In March of last year, I wrote about the case of Bradley Manning, a man accused of giving troves of classified documents to WikiLeaks. At the time, he and his lawyer were claiming that the Quantico Marine base was holding him in conditions that were unreasonably harsh — not quite solitary confinement, but something similar — and I argued that they had made a good case.
The following month, Manning was transferred to Fort Leavenworth, and his conditions improved. Now, Manning’s trial is near, and at a pretrial hearing Manning has argued that the charges should be dismissed because of the treatment he suffered at Quantico. There’s an excellent writeup of Manning’s testimony here.
In 2010 Manning’s lawyer summarized the relevant law. In military trials, a lawyer may present a case that his client suffered “illegal pretrial punishment,” and judges have wide discretion when it comes to addressing any problems. One common practice, called “Suzuki credit” after a case of that name, is for a judge to award more than one day of credit against any eventual sentence for each day of illegal pretrial punishment. (Manning was held at Quantico for nine months.) The Appeals Court for the Armed Forces has held that judges may dismiss charges outright.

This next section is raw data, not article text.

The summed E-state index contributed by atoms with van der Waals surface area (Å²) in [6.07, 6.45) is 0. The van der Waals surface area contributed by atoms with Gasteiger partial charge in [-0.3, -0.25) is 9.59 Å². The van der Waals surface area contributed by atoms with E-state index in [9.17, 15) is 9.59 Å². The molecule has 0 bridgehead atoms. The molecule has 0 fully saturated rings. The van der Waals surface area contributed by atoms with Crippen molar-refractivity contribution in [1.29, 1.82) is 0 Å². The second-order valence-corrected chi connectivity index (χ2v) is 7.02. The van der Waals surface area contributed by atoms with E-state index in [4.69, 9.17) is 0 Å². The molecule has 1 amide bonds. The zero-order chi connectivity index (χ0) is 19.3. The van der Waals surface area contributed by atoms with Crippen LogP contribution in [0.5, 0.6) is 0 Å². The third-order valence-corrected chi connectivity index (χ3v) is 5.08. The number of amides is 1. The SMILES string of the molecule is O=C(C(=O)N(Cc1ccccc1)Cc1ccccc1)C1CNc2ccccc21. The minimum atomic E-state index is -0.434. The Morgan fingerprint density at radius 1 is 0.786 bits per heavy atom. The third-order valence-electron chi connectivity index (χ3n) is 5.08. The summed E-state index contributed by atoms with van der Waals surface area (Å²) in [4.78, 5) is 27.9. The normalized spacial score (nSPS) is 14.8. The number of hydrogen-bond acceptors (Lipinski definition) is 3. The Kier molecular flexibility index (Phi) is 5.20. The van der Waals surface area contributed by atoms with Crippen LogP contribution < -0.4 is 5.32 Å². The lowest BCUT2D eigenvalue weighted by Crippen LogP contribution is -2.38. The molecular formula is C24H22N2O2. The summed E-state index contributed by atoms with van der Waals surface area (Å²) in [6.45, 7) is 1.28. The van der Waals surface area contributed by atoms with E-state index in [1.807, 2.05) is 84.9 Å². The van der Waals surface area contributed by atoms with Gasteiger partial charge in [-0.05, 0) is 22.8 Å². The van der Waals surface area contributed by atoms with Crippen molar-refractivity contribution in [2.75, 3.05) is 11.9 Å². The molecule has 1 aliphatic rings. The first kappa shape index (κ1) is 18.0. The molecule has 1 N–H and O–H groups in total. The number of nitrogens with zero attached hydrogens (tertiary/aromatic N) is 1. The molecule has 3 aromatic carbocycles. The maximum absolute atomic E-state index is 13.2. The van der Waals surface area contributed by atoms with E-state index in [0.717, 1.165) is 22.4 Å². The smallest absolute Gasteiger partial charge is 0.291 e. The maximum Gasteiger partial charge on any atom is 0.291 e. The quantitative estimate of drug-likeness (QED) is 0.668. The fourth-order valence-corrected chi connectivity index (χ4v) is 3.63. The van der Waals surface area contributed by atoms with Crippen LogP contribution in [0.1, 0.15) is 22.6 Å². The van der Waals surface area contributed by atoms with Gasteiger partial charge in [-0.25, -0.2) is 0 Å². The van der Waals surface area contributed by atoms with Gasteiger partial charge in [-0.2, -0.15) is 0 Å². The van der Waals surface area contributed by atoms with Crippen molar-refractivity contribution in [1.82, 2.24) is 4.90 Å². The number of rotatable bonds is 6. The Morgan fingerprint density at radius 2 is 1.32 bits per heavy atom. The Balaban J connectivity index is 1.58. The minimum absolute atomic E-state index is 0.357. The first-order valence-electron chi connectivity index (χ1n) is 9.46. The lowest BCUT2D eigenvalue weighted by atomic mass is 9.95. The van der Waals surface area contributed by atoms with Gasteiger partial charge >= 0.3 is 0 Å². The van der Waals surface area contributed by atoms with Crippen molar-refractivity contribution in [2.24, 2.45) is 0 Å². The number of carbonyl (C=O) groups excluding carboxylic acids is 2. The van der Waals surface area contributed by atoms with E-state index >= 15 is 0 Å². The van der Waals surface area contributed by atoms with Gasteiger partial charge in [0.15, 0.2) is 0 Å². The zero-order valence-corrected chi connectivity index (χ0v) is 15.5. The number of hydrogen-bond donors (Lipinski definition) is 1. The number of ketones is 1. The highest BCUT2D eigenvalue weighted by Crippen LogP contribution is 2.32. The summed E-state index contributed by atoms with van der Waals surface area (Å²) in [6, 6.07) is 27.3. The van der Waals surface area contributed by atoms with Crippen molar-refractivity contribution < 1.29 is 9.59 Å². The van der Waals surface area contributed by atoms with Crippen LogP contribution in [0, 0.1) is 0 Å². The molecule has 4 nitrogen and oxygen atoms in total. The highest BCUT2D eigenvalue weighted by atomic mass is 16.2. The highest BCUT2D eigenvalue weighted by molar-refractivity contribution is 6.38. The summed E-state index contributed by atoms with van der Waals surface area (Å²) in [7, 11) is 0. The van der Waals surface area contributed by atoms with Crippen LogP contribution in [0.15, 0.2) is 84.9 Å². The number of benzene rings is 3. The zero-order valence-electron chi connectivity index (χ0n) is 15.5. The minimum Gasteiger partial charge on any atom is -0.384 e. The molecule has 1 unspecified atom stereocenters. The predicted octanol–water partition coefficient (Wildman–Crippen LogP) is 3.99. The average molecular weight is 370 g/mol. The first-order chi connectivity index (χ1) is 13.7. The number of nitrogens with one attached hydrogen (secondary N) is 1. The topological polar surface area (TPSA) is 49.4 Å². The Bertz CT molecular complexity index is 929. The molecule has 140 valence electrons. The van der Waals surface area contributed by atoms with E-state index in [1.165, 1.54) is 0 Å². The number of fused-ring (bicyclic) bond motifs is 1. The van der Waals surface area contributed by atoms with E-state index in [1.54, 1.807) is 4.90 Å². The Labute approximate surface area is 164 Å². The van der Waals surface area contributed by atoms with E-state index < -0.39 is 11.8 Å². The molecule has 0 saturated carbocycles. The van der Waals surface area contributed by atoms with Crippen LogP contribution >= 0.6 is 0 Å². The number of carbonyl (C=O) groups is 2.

Given the severity of the crimes Manning is accused of, I rather doubt the charges will be dismissed, but some kind of credit might be called for.